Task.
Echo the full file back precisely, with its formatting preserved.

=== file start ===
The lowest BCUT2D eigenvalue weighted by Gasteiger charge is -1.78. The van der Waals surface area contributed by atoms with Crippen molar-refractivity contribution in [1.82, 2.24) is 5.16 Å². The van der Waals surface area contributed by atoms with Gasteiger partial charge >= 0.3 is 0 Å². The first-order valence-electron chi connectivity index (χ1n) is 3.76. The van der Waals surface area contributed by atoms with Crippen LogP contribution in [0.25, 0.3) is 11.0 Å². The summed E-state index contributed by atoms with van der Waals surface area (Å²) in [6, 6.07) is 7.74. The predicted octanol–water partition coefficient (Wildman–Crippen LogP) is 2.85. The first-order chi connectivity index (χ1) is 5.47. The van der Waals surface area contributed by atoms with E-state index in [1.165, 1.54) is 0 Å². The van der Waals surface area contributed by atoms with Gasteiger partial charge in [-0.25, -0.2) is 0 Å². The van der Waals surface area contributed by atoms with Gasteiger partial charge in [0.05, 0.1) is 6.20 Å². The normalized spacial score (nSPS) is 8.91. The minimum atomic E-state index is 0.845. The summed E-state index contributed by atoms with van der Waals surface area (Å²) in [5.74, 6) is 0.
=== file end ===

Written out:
The lowest BCUT2D eigenvalue weighted by Gasteiger charge is -1.78. The van der Waals surface area contributed by atoms with Crippen molar-refractivity contribution in [1.82, 2.24) is 5.16 Å². The van der Waals surface area contributed by atoms with Gasteiger partial charge >= 0.3 is 0 Å². The first-order valence-electron chi connectivity index (χ1n) is 3.76. The van der Waals surface area contributed by atoms with Crippen LogP contribution in [0.25, 0.3) is 11.0 Å². The summed E-state index contributed by atoms with van der Waals surface area (Å²) in [6, 6.07) is 7.74. The predicted octanol–water partition coefficient (Wildman–Crippen LogP) is 2.85. The first-order chi connectivity index (χ1) is 5.47. The van der Waals surface area contributed by atoms with E-state index in [1.165, 1.54) is 0 Å². The van der Waals surface area contributed by atoms with Gasteiger partial charge in [-0.25, -0.2) is 0 Å². The van der Waals surface area contributed by atoms with Gasteiger partial charge in [0.05, 0.1) is 6.20 Å². The normalized spacial score (nSPS) is 8.91. The minimum atomic E-state index is 0.845. The summed E-state index contributed by atoms with van der Waals surface area (Å²) in [5.74, 6) is 0.